705 F2d 106 United States v. Hodges

705 F.2d 106

UNITED STATES of America, Appellant,
Donald Jerry HODGES, Appellee.

No. 82-5142.

United States Court of Appeals,
Fourth Circuit.

Argued Feb. 11, 1983.
Decided April 7, 1983.

Eric Wm. Ruschky, Asst. U.S. Atty., Columbia, S.C. (Henry Dargan McMaster, U.S. Atty., Columbia, S.C., John T. Bannon, Jr., Atty. Gen. for Litigation and Legal Advice, Criminal Division, Dept. of Justice, Washington, D.C., on brief), for appellant.

John F. Hardaway, Asst. Federal Public Defender, Columbia, S.C., for appellee.

Before WINTER, Chief Judge, HALL, Circuit Judge, and BUTZNER, Senior Circuit Judge.

BUTZNER, Senior Circuit Judge:

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The United States appeals from the pretrial suppression of a sawed-off shotgun seized in the residence of Donald Jerry Hodges. The district court ruled that the seizure of the gun was invalid because it was based upon a warrant issued without probable cause. We reverse the order of suppression.


* On July 23, 1981, a federal officer secured a search warrant from a United States magistrate for Hodges's residence. The warrant authorized the officer to search for "a 12 gauge, double barrel, sawed-off shotgun, having a barrel length of less than 18 inches in length."


In support of his application for the warrant, the officer relied on information given to him by two persons.* The first was Lana Long, who phoned the officer on July 16, 1981. She told him that she had been living with Hodges and that on July 15 she saw a sawed-off shotgun in the closet of Hodges's mobile home. She said the shotgun belonged to Hodges and that she had a picture of herself holding it. The officer asked for, and received, the picture. According to his affidavit, it shows a sawed-off double-barreled shotgun. The picture was dated nine months earlier.


The officer also presented information received from an unnamed informant who, he alleged, was "considered to be reliable, and is in good standing in the community." The informant told the officer that he had seen a sawed-off shotgun "lying in the closet, located to the right of the entrance" to Hodges's mobile home. The informant also said that he had seen Hodges with the gun on several occasions.


The officer executed the warrant the day it was issued and seized "one Parker 12 gauge, double-barrel shotgun. No serial number, with a barrel length of approximately 11 3/8 inches." Hodges was indicted for possessing an unregistered sawed-off shotgun in violation of 26 U.S.C. Secs. 5861(d) and 5871.


Hodges moved before trial to suppress the shotgun on the ground that the search warrant was not based upon probable cause. Relying primarily on Aguilar v. Texas, 378 U.S. 108, 84 S.Ct. 1509, 12 L.Ed.2d 723 (1964), and Spinelli v. United States, 393 U.S. 410, 89 S.Ct. 584, 21 L.Ed.2d 637 (1964), the district court ruled that the officer's affidavit did not give the magistrate a sufficient basis upon which he could determine either the existence of probable cause or the reliability of Long and the unnamed informant. The court discounted Long's information because her relationship with Hodges "reasonably provides a strong motive to speak falsely." The court also noted that the picture of Long with the shotgun, dated as it was nine months earlier, did not prove that Hodges was, at the time of the affidavit, in possession of the shotgun. Finally, the court ruled that the unnamed informant's tip was deficient.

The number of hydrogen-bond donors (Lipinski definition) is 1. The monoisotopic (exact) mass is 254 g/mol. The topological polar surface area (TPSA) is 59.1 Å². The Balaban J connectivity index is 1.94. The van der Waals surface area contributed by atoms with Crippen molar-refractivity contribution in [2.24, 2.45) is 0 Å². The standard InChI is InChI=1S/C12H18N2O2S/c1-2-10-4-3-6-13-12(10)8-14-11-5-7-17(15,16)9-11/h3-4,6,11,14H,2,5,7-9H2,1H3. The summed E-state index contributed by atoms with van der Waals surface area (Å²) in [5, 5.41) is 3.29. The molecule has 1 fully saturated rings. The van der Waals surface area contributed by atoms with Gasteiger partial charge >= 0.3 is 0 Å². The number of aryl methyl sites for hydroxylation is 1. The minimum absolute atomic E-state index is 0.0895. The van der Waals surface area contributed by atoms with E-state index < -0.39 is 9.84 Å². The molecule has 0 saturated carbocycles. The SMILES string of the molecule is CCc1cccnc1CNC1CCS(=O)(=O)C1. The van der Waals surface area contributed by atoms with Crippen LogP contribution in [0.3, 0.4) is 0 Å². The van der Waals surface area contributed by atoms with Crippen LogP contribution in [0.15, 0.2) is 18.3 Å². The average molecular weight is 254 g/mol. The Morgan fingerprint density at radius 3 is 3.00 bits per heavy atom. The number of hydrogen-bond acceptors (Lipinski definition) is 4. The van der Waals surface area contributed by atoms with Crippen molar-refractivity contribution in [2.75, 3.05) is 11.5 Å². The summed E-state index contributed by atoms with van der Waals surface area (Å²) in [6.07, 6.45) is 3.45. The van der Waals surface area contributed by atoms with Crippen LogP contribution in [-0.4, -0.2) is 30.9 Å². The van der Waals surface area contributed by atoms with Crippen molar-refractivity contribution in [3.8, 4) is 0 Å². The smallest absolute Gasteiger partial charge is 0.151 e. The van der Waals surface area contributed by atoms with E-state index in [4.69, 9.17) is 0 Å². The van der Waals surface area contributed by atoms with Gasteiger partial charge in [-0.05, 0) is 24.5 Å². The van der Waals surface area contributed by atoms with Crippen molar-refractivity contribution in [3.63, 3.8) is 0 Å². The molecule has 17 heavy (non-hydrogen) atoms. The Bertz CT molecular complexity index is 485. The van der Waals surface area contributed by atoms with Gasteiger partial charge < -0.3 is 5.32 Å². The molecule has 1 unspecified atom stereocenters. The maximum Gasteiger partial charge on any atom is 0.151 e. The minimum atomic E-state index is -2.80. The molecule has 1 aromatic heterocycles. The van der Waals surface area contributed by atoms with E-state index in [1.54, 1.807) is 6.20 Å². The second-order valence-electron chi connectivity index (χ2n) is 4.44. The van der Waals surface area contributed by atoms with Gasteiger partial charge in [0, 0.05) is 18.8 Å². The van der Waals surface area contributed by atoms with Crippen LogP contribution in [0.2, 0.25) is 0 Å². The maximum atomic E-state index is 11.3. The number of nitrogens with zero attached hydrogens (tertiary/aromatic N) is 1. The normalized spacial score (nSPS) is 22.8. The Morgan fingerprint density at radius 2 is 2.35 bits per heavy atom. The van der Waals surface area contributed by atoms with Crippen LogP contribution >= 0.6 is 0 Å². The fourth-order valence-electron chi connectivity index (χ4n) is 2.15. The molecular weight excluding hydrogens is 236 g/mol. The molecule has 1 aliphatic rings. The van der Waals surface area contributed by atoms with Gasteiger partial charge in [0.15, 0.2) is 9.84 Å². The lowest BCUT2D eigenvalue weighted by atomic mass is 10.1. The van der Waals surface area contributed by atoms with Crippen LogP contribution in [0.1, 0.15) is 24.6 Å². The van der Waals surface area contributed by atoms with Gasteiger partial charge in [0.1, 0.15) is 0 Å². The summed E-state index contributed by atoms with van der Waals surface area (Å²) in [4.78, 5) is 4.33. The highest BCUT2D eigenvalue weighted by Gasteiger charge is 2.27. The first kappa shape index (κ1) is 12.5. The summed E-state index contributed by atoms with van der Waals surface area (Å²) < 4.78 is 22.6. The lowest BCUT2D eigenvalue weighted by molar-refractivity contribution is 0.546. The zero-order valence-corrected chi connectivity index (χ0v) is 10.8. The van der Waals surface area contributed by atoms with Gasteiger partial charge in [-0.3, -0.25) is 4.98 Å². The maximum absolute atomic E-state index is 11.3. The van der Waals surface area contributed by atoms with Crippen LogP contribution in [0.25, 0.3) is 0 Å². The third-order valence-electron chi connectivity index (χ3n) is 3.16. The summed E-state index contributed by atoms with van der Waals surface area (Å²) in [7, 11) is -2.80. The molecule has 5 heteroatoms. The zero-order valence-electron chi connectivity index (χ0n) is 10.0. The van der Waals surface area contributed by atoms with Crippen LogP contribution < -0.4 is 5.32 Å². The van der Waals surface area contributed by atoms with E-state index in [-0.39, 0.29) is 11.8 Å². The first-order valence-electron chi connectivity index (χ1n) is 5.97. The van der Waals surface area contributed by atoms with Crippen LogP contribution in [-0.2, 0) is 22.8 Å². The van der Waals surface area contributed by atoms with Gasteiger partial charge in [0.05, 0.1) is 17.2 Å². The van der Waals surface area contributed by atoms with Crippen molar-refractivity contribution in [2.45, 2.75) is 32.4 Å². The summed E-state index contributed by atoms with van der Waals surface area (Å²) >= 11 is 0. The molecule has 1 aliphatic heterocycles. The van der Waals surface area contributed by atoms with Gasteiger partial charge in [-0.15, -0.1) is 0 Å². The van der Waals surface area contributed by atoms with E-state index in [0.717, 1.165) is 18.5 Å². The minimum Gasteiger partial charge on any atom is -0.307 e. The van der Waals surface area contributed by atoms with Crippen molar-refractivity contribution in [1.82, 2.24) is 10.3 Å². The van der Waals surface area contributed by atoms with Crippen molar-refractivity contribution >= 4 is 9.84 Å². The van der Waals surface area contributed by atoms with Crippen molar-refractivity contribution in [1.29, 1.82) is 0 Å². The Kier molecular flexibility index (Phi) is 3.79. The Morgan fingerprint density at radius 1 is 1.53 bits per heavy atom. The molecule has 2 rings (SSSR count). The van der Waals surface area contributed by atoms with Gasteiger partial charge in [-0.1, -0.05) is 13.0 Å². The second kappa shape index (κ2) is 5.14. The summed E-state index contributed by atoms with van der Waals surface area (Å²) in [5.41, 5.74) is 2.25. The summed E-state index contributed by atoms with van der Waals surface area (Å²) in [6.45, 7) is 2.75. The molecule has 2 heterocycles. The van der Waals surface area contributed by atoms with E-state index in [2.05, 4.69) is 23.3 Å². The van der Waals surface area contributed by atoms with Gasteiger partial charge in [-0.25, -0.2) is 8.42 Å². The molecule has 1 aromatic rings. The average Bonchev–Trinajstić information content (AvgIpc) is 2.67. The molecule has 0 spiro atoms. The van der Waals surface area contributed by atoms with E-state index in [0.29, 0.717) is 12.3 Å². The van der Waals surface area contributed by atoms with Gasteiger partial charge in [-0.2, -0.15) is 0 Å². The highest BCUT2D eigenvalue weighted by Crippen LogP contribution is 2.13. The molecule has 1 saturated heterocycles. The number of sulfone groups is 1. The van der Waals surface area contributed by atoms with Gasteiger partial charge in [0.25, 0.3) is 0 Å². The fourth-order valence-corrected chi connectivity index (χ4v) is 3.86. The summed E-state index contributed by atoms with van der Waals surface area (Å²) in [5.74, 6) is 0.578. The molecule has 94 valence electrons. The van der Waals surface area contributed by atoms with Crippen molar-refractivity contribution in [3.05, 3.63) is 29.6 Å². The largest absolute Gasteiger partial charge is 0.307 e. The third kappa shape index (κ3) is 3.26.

We begin with the proposition, recognized by the district court, that a determination of probable cause by a neutral and detached magistrate is entitled to substantial deference. See United States v. Ventresca, 380 U.S. 102, 109, 85 S.Ct. 741, 746, 13 L.Ed.2d 684 (1965). A reviewing court's task is to determine whether or not a "substantial basis" exists for the magistrate's decision. See United States v. Harris, 403 U.S. 573, 581, 91 S.Ct. 2075, 2080, 29 L.Ed.2d 723 (1971). Moreover, "the courts should not invalidate the warrant by interpreting the affidavit in a hypertechnical, rather than a commonsense, manner .... [T]he resolution of doubtful or marginal cases in this area should be largely determined by the preference to be accorded to warrants." Ventresca, 380 U.S. at 109, 85 S.Ct. at 746. Finally, probable cause means only that a "probability, and not a prima facie showing, of criminal activity" need be established. Spinelli v. United States, 393 U.S. 410, 419, 89 S.Ct. 584, 590, 21 L.Ed.2d 637 (1969).